While many of these actions have been commendable it shows how broken our campaign finance system is that the most effective means of accountability for federal lawmakers is wielded by corporations whose primary allegiance is to their shareholders, not their country.

In Washington, D.C., and state capitals around the country, money is the fuel that feeds political influence, and it flows mainly from big business. In 2020, business PACs gave more than $377 million in contributions — nearly double the combined total given by all other PACs, including labor and ideological groups.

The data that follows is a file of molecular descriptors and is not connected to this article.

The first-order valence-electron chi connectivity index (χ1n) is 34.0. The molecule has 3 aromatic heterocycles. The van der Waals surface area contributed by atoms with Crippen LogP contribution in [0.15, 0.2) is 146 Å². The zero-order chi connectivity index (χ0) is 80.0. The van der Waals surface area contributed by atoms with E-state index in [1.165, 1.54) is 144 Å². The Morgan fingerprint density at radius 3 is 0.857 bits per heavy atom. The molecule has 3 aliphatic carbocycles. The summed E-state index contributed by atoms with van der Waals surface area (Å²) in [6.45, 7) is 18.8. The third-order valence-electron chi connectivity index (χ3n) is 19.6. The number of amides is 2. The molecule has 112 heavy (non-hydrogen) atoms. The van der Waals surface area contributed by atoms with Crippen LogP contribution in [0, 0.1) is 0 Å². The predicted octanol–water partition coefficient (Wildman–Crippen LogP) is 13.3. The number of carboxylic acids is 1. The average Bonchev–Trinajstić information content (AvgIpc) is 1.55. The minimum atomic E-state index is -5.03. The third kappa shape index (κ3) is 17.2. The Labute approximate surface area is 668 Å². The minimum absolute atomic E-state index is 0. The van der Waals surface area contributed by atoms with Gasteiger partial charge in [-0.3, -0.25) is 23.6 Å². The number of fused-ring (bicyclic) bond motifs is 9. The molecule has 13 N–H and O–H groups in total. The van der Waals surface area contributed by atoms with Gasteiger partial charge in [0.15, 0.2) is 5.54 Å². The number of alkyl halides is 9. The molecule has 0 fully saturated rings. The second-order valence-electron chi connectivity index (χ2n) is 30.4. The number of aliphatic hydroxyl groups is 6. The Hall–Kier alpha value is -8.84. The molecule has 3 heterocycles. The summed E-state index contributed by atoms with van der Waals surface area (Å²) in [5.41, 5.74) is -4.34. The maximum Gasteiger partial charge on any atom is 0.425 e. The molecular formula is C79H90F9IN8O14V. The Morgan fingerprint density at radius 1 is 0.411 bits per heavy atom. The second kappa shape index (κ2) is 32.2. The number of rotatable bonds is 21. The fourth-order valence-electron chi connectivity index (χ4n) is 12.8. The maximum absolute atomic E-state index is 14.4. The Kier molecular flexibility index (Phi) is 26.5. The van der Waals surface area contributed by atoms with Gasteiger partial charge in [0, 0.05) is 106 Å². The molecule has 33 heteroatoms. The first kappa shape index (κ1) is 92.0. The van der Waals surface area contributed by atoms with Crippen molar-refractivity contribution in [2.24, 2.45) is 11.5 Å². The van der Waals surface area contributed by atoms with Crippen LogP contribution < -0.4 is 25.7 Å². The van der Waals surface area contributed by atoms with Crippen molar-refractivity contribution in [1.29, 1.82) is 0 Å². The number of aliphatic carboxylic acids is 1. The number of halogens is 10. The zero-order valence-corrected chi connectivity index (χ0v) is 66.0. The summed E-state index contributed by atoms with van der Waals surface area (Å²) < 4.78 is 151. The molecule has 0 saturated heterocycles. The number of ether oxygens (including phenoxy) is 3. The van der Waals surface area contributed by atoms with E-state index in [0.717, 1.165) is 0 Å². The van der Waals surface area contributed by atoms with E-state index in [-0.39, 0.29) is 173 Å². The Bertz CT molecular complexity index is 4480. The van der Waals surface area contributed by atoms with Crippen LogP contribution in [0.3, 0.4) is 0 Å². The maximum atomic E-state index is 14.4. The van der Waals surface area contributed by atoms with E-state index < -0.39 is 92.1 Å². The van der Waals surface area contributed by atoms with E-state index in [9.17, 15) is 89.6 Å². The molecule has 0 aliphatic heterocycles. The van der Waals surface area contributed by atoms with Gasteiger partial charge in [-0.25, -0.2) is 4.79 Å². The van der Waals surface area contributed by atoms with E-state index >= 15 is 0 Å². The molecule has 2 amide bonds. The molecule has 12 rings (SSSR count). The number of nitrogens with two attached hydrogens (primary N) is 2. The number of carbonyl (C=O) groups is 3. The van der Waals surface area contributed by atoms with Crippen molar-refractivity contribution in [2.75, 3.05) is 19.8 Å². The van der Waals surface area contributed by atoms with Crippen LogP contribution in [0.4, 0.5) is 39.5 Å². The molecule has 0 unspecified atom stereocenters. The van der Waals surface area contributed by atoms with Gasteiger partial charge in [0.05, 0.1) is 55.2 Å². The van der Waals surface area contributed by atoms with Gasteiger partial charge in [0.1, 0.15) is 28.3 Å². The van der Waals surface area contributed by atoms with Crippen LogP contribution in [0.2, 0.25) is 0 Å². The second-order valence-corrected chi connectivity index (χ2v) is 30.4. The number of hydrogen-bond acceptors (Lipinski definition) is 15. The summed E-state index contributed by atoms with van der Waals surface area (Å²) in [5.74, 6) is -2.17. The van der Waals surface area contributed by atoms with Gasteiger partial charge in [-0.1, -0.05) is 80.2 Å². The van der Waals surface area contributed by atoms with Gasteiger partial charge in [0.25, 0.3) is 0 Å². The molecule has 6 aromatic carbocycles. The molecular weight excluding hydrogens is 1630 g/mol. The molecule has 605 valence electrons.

Knowing the power of corporate money, there’s a certain sordid logic to the fact that after an armed insurrection instigated by President Trump and several Republican members of Congress, House Minority Leader Kevin McCarthy and then-Senate Majority Leader Mitch McConnell didn’t hold town halls with their constituents. Instead, they called their donors. McConnell reportedly held a call with top contributors the weekend after the insurrection, while McCarthy did the same after the impeachment vote days later. Clearly, McCarthy and McConnell believed it was corporate concerns they needed to address in the aftermath of a threat to our democracy — not the concerns of voters.